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The 2017 US Trading Team

Those that ranked highly among Institutional Investor’s All-America Trading Team were ones with access to liquidity and an understanding of MiFID II regulations.

As the stock market continues to rise this year, investors are increasingly concerned that their ability to sell shares will vanish, according to firms listed in Institutional Investor’s 2017 All-America Trading Team rankings.

“What people are concerned about more and more is where has the liquidity gone,” said Bill Bell, the head of electronic trading at Jefferies. “There’s a lack of liquidity in the marketplace for people to get things done.”

Jefferies ranked second this year in electronic trading for investors with more than $30 million, behind Morgan Stanley, and ahead of JPMorgan Chase & Co. at No. 3, according to II’s annual survey of buy-side traders, market structure analysts and other financial professionals. More than 400 professionals cast their vote identifying which firms provide the best electronic, high-touch and portfolio trading strategies. Morgan Stanley earned the top ranking in high-touch trading strategy, followed by Goldman Sachs Group and JPMorgan. Goldman Sachs was No. 1 in portfolio trading, followed by Credit Suisse Group and Bank of America Merrill Lynch.

U.S. stock markets have rallied since the surprise election of U.S. President Donald Trump in November, with the Standard & Poor’s 500 Index rising about 13 percent through May 5. One of the biggest challenges investors are facing as stock prices rise is finding buyers for shares they’re looking to unload, according to Jefferies and KCG and Instinet.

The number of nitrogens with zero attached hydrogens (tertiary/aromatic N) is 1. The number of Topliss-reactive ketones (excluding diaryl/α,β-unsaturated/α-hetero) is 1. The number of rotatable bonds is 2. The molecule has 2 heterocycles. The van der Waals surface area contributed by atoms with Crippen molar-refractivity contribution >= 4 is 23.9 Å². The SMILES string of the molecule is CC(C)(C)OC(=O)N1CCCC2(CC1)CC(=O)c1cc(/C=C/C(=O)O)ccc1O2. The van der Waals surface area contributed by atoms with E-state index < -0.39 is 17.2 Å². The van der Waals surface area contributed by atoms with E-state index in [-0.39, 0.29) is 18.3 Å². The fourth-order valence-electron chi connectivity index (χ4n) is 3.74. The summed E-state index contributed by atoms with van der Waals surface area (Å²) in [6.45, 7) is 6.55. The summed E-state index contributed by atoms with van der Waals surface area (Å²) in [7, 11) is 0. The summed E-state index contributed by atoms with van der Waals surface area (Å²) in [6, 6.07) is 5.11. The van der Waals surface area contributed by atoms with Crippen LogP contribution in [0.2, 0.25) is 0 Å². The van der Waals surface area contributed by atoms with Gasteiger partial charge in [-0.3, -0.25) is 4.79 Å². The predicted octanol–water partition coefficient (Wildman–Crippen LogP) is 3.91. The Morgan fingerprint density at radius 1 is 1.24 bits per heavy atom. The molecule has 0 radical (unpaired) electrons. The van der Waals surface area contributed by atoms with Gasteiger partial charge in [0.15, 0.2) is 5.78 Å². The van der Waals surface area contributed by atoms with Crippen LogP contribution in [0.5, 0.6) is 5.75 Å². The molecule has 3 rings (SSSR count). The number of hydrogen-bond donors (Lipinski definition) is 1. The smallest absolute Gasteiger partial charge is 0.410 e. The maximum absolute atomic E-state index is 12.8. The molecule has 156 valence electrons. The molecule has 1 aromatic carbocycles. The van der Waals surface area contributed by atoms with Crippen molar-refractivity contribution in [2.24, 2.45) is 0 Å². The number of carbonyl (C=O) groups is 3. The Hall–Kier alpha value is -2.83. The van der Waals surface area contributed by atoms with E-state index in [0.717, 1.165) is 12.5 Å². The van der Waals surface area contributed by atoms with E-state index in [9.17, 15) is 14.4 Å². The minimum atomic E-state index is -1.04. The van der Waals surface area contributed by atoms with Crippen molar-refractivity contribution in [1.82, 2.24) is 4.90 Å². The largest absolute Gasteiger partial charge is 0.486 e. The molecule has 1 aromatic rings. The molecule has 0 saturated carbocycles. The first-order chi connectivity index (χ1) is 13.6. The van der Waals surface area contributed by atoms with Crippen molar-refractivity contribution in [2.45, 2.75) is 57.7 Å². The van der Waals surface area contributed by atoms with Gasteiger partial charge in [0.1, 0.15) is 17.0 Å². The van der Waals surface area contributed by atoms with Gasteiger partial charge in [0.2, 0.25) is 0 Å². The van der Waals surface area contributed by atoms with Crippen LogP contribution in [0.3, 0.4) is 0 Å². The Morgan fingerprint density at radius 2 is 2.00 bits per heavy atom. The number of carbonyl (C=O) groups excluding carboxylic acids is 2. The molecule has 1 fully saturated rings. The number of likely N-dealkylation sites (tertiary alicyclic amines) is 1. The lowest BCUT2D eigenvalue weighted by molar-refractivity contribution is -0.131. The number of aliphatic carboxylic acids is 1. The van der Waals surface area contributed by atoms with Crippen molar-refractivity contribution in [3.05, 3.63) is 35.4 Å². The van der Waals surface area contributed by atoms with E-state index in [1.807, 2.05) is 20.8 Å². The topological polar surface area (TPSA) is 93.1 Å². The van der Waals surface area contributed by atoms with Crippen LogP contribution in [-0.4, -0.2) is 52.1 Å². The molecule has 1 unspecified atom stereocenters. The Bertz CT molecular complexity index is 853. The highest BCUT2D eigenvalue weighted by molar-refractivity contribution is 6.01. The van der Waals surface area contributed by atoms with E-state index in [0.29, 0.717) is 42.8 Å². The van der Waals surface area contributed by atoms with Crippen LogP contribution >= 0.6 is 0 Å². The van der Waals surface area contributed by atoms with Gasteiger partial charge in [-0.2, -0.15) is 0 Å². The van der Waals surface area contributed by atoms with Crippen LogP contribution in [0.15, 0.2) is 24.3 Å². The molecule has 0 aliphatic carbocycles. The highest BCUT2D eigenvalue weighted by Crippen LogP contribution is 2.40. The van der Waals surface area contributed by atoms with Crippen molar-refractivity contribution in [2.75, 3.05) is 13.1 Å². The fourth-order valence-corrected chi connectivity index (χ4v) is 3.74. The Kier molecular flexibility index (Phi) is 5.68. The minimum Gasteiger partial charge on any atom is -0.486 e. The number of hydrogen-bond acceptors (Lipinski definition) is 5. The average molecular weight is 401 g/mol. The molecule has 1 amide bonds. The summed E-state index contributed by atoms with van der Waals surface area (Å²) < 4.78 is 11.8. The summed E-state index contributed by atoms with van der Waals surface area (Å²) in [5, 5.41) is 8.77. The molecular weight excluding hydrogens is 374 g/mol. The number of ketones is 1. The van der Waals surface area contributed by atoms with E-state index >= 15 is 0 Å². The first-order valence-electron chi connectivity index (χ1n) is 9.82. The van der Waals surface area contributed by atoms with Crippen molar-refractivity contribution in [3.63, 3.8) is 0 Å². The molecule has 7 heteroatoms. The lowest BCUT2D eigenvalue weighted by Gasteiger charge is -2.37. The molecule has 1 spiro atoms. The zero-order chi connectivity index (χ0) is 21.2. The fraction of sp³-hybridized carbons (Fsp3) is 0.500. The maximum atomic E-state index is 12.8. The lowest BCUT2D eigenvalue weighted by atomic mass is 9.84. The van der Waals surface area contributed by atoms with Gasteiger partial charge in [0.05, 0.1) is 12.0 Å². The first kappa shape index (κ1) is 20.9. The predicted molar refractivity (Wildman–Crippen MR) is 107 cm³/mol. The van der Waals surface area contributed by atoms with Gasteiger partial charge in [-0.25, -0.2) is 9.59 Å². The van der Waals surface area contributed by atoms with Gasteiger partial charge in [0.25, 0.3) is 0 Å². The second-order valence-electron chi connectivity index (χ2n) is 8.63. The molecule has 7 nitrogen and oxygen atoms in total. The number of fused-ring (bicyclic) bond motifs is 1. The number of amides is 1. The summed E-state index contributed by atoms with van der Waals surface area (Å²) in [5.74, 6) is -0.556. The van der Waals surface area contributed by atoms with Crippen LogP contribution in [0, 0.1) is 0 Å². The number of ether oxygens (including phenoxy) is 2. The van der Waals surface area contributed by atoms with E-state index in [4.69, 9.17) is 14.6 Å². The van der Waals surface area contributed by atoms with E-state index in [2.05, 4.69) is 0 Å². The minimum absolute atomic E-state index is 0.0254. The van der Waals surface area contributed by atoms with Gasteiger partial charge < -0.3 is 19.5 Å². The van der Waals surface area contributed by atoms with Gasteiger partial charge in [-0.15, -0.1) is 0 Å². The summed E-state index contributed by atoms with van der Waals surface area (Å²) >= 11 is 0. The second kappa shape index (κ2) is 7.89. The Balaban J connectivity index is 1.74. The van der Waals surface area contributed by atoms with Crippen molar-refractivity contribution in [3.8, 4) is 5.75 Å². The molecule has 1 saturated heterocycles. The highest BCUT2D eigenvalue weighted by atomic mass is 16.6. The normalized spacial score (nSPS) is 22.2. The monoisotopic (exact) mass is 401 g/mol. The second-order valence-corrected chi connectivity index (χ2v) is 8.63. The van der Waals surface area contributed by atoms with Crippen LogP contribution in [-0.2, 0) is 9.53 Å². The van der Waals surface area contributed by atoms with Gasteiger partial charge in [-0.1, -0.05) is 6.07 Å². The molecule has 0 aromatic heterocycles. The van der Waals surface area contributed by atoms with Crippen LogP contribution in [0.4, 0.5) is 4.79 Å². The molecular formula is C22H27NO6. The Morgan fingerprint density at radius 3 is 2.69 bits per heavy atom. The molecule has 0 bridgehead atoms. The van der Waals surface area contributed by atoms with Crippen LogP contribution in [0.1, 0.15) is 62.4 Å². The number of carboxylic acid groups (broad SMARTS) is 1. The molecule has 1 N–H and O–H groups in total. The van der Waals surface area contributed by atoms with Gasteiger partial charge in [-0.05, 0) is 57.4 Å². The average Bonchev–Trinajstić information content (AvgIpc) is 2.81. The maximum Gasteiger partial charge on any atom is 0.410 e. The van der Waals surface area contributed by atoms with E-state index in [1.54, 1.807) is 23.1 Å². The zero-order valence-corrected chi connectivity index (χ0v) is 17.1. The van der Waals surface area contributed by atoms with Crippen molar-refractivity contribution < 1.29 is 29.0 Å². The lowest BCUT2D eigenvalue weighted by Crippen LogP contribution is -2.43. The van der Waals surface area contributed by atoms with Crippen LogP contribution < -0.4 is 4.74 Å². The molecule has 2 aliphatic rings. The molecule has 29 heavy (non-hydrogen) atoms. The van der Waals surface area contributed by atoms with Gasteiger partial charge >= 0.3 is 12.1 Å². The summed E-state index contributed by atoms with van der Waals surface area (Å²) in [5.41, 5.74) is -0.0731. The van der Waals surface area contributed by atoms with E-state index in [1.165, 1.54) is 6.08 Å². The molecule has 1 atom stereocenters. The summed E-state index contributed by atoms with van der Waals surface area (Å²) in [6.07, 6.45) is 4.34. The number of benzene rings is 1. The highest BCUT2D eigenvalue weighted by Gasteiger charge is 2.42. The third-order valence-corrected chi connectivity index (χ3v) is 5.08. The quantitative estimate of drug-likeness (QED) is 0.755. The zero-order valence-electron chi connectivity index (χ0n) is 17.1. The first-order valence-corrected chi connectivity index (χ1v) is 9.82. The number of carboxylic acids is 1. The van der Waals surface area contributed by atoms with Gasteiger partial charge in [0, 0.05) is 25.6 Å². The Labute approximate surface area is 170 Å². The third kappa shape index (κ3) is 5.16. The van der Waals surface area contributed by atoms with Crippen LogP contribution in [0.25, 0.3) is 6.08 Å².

“We live in a world where the ability to capture liquidity across the street is really important,” said Mark Govoni, president of U.S. brokerage at Instinet, which placed ninth in II’s ranking of portfolio trading. “We’ve recently done some work on what we’re calling our tactics engine. That allows us to efficiently capture more liquidity across the street.”

Another area of concern for trading firms is the second phase of Markets in Financial Instruments Directive, known as MiFID II, which is European Union legislation that aims to increase transparency in how financial-service firms collect fees. The new rules take effect in January.

“When I think about the current landscape in electronic trading, the first thing I think about is transparency,” said Bill Wiley, chief operating officer of client management at KCG, which ranks among the top 20 II-ranked firms in electronic trading, portfolio trading and high-touch trading. “It’s not just about where we’re routing orders. Traders want to understand at a detailed level how our algos work and why we’re making the decisions we’re making.”

Govoni agreed that this is important to investors.

“Much of our time and focus and client interaction over the past six to ten months have been MiFID II discussions,” he said. “There needs to be transparency around payments for research. We think being a smaller and higher quality boutique will help us to monetize our platform.”

--- Sheila Dang